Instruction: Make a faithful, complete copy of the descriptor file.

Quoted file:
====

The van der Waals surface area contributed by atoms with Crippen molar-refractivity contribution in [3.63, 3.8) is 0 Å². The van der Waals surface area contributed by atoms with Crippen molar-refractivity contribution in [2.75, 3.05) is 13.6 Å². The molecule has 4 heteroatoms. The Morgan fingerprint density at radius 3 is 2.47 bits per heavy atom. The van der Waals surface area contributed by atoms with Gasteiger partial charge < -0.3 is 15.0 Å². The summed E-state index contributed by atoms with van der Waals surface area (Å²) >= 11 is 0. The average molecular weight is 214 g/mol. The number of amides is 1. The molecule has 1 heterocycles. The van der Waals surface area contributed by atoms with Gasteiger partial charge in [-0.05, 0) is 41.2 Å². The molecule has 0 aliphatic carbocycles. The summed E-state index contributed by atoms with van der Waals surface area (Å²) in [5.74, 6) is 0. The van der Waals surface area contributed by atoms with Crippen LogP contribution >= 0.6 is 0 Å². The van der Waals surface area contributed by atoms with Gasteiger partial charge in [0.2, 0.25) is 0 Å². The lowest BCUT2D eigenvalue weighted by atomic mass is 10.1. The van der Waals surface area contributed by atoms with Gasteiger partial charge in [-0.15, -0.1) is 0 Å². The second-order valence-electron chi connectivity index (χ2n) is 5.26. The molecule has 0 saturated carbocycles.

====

The van der Waals surface area contributed by atoms with Crippen molar-refractivity contribution in [3.63, 3.8) is 0 Å². The van der Waals surface area contributed by atoms with Crippen molar-refractivity contribution in [2.75, 3.05) is 13.6 Å². The molecule has 4 heteroatoms. The Morgan fingerprint density at radius 3 is 2.47 bits per heavy atom. The van der Waals surface area contributed by atoms with Gasteiger partial charge < -0.3 is 15.0 Å². The summed E-state index contributed by atoms with van der Waals surface area (Å²) >= 11 is 0. The average molecular weight is 214 g/mol. The number of amides is 1. The molecule has 1 heterocycles. The van der Waals surface area contributed by atoms with Gasteiger partial charge in [-0.05, 0) is 41.2 Å². The molecule has 0 aliphatic carbocycles. The summed E-state index contributed by atoms with van der Waals surface area (Å²) in [5.74, 6) is 0. The van der Waals surface area contributed by atoms with Crippen LogP contribution >= 0.6 is 0 Å². The van der Waals surface area contributed by atoms with Gasteiger partial charge in [0.2, 0.25) is 0 Å². The lowest BCUT2D eigenvalue weighted by atomic mass is 10.1. The van der Waals surface area contributed by atoms with Gasteiger partial charge in [-0.15, -0.1) is 0 Å². The second-order valence-electron chi connectivity index (χ2n) is 5.26. The molecule has 0 saturated carbocycles.